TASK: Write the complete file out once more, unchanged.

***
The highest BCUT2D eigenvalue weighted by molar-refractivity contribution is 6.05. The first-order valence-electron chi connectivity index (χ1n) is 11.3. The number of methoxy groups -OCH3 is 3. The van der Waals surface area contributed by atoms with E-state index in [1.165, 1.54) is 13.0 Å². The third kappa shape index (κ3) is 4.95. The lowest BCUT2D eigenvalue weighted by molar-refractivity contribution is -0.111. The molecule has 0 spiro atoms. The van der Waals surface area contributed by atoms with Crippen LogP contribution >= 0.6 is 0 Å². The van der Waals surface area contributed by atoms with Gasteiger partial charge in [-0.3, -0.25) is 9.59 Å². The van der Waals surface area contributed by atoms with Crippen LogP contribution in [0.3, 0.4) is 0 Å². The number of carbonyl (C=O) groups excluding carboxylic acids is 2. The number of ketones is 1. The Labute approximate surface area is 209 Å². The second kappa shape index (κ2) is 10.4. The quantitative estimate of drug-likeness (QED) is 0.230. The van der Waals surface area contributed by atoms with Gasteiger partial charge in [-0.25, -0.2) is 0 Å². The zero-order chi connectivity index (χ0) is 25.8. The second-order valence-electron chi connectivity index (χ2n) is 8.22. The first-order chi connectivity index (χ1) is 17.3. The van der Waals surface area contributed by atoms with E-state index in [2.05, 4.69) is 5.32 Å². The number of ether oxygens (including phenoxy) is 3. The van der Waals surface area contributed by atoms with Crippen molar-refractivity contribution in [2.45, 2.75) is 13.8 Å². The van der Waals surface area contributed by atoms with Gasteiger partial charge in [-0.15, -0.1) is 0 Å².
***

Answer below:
The highest BCUT2D eigenvalue weighted by molar-refractivity contribution is 6.05. The first-order valence-electron chi connectivity index (χ1n) is 11.3. The number of methoxy groups -OCH3 is 3. The van der Waals surface area contributed by atoms with E-state index in [1.165, 1.54) is 13.0 Å². The third kappa shape index (κ3) is 4.95. The lowest BCUT2D eigenvalue weighted by molar-refractivity contribution is -0.111. The molecule has 0 spiro atoms. The van der Waals surface area contributed by atoms with Crippen LogP contribution >= 0.6 is 0 Å². The van der Waals surface area contributed by atoms with Gasteiger partial charge in [-0.3, -0.25) is 9.59 Å². The van der Waals surface area contributed by atoms with Crippen LogP contribution in [0.3, 0.4) is 0 Å². The number of carbonyl (C=O) groups excluding carboxylic acids is 2. The number of ketones is 1. The Labute approximate surface area is 209 Å². The second kappa shape index (κ2) is 10.4. The quantitative estimate of drug-likeness (QED) is 0.230. The van der Waals surface area contributed by atoms with Gasteiger partial charge in [-0.25, -0.2) is 0 Å². The zero-order chi connectivity index (χ0) is 25.8. The second-order valence-electron chi connectivity index (χ2n) is 8.22. The first-order chi connectivity index (χ1) is 17.3. The van der Waals surface area contributed by atoms with E-state index in [2.05, 4.69) is 5.32 Å². The number of ether oxygens (including phenoxy) is 3. The van der Waals surface area contributed by atoms with Crippen molar-refractivity contribution in [2.45, 2.75) is 13.8 Å². The van der Waals surface area contributed by atoms with Gasteiger partial charge in [-0.15, -0.1) is 0 Å².